After a long day of sessions covering Sales Lead Management 2.0, Customer Engagement Strategies, and the Sales 2.0-Driven Sales Process, we knew we had to wow the audience of 250 people to keep them engaged. Along with expert moderator David Thompson, CEO of Genius.com, my social media panel-mates, Kevin Popovic, President of Ideahaus, and Nigel Edelshain, CEO of Sales 2.0 LLC, and I took to the stage last Thursday with beers and glasses of wine in hand. David, who knows how to warm a crowd, kicked off our session by announcing “the bar is open!” and set the stage with an overview on the incredible growth of social media (More than 275 million blogs! More than 300 million active Facebook users! ) Kevin, who looks the part of a social media guru (think blond California surf god) kicked off the panel with a staggering survey of all things social media and an introduction of his concept of Satellite Marketing (TM). Part professor, part British comedy guy Nigel, who authored the popular e-book, “Don’t Cold Call. Social Call” spoke next and showed how prospect outreach + social media to research and personalize conversations produces greater than eight times better results than traditional prospecting (love those metrics!)
I started my presentation with a confession: “a little over a year ago, I was a social media skeptic.” Much to my surprise, I’m now considered enough of an expert in using social media and social networking in the sales process that I am invited to speak on the topic at events such as this.
How did this happen?!
Earlier this year, I was introduced to someone who became my company‘s largest client this year. This may sound commonplace except for one thing: the introduction was made on Facebook. It was enough to make a convert out of me. Given my own experience starting out with some serious doubts about the ROI of using new media in sales, I focused my talk on a live demo showing three examples of success featuring real people in real companies generating real results. I told personal stories to show how social media and social networking are helping sales and marketing people generate qualified leads and revenue.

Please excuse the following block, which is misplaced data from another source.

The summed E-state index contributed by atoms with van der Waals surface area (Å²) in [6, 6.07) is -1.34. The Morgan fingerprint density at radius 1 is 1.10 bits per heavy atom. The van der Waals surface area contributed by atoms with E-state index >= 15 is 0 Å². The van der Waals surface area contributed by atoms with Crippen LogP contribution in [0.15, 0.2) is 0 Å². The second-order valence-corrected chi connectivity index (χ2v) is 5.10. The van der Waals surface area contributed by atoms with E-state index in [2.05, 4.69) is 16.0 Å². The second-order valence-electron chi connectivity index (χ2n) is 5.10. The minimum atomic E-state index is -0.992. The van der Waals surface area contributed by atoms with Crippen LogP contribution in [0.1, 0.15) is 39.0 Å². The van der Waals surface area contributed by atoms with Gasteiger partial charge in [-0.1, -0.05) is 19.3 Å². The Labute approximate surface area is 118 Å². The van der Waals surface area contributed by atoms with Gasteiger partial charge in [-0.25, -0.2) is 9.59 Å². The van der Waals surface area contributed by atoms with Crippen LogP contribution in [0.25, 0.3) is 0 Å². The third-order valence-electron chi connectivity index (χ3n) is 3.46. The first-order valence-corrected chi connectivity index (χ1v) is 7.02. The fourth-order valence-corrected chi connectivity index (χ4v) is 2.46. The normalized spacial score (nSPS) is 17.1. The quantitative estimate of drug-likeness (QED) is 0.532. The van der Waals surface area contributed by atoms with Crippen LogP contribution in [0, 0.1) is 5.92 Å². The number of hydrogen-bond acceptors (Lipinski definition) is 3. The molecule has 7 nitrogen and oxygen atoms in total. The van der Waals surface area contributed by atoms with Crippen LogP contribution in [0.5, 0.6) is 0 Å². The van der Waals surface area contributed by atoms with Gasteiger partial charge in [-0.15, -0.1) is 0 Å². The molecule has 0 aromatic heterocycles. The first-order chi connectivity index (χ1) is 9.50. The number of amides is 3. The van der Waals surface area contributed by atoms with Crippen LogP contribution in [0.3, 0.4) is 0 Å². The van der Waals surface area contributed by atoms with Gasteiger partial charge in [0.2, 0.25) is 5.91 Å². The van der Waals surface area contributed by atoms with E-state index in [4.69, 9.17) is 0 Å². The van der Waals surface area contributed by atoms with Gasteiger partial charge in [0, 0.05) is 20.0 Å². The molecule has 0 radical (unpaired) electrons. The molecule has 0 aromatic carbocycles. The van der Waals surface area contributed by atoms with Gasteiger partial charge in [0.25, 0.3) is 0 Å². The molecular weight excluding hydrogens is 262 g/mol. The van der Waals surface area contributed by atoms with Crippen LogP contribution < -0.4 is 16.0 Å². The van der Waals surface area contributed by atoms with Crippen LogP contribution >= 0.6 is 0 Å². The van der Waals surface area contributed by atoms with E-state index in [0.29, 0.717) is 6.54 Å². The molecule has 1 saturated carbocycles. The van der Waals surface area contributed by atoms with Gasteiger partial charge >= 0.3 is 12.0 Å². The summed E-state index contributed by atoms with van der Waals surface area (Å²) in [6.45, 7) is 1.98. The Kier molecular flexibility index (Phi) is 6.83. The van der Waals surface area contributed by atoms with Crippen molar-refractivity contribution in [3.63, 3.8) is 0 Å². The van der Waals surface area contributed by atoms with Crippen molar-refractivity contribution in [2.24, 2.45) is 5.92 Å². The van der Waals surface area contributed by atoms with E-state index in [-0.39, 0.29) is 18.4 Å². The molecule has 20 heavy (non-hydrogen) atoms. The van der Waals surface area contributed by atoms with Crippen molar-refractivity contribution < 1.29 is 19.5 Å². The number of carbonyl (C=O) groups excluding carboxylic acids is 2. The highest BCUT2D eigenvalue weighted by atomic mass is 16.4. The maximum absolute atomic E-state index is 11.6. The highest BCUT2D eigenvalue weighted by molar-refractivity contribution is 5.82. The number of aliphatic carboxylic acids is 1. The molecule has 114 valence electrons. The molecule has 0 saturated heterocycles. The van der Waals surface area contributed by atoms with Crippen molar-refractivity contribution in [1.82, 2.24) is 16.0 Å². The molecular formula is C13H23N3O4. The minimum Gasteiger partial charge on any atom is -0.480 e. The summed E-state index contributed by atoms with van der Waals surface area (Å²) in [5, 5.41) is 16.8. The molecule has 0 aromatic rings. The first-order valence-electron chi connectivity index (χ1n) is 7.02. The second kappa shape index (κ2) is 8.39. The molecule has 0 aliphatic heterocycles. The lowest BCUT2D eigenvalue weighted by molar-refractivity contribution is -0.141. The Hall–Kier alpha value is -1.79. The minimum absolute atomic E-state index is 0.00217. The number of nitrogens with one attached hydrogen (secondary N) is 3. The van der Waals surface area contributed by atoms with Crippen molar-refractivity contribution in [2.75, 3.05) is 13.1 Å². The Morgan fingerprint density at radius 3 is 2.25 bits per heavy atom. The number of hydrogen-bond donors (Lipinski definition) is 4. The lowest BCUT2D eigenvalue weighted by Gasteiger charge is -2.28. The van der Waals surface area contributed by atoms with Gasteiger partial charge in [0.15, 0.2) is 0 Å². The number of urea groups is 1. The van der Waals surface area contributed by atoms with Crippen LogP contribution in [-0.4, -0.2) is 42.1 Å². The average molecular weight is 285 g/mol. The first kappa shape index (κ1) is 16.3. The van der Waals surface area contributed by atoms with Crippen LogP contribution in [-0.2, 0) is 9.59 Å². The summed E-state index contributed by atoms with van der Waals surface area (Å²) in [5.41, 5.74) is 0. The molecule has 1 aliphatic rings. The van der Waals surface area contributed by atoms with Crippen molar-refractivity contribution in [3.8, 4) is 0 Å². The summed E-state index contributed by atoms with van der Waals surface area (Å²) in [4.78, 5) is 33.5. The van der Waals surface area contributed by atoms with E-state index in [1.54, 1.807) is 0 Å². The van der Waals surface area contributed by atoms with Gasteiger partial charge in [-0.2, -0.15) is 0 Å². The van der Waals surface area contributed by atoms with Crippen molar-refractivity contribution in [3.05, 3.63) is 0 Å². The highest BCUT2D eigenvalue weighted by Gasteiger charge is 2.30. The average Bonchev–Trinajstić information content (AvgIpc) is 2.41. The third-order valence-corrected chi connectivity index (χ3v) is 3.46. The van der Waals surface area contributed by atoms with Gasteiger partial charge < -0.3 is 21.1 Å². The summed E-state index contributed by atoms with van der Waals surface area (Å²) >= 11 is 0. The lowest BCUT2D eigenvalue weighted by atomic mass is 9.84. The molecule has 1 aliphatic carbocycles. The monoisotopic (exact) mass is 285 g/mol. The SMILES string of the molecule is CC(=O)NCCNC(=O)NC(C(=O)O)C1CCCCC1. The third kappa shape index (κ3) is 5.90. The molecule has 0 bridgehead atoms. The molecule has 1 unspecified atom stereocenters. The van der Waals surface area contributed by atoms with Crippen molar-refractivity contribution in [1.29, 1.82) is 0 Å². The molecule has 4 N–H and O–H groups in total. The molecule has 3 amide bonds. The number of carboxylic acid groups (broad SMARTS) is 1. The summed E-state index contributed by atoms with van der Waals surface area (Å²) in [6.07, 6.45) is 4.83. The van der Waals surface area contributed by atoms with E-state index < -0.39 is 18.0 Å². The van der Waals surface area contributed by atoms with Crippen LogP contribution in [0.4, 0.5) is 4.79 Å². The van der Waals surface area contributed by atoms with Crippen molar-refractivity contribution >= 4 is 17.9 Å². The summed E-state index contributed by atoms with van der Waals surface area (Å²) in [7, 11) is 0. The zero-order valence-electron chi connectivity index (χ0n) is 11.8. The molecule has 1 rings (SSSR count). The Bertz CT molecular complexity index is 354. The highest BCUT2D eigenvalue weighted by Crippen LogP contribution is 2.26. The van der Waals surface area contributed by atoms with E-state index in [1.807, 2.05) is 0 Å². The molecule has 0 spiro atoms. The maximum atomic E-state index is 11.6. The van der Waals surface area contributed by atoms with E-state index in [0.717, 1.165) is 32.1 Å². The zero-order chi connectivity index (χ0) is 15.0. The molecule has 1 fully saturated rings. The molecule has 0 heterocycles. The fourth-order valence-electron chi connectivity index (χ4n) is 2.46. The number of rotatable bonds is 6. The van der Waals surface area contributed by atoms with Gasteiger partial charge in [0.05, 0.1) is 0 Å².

Example #1: Dell Computer’s DellOutlet Twitter team
Dell has generated $2million in revenue in 2 years by attracting over a million followers to its Twitter property, which promotes returned and refurbished products; $3million if you count the additional $1M in sales generated from new products purchased from its main dell.com site that originated from a link in Twitter. It took Dell 18 months to realize the first $1M from Twitter and only six months to generate its second million.
Dan claims 80% of his qualified leads are coming from referrals, social networking and social media, which he considers technologies that leverage his personal referral network. I wrote about Dan’s use of LinkedIn, which includes using SlideShare and frequent updates to his status to stay front of mind with his contacts, in an earlier post, “Social Networking in Sales: Show Me the Money”. Every time I talk to Dan, who exemplifies a Sales 2.0 leader, he has a new successful approach to report. He recently closed sales worth 50% of his monthly quota by using social networking to stay connected to customers who have changed jobs. He learned of these customers’ job changes through LinkedIn Messages and then requested an introduction (via LinkedIn, of course) to the new company. The new sales closed within 30 days. Dan also “social calls” by reading his customers’ blogs, blogs that are popular in the vertical industries he targets, and blogs that his customers read. RSS feeds alert him when updates are available, which triggers new personalized customer contacts. Dan then weaves the blog content into his outreach message, letting prospects know he is following them, their industry, or their area of interest.
Mark, who recently left newScale’s CMO post to found a stealth startup, launched a mixed media campaign which included both traditional programs (press releases, email, webinars) as well as new media (blogs, Twitter, LinkedIn Groups) to announce a new product to a new market and offer a free trial. The social media used content as the draw to the offer rather than a traditional product push. Within 30 days, $3million in incremental revenue was added to the sales pipeline, 2/3 of which came from social media and networking. 50% of the traditional sales opportunities were qualified opportunities. 90% of those coming from social programs were qualified. As a result, newScale is increasing its investments in social media.
Gerhard Gschwandtner, conference host and Publisher of Selling Power, concluded the session by letting us know he is a strong advocate of social media in sales. Not only is he on Facebook, Twitter, and LinkedIn, among other social networks, he is also blogging once a day. Check out his post on the Social Media panel for another perspective.
How are you using (or thinking of using) social media and social networking in your sales and marketing efforts? What results are you seeing?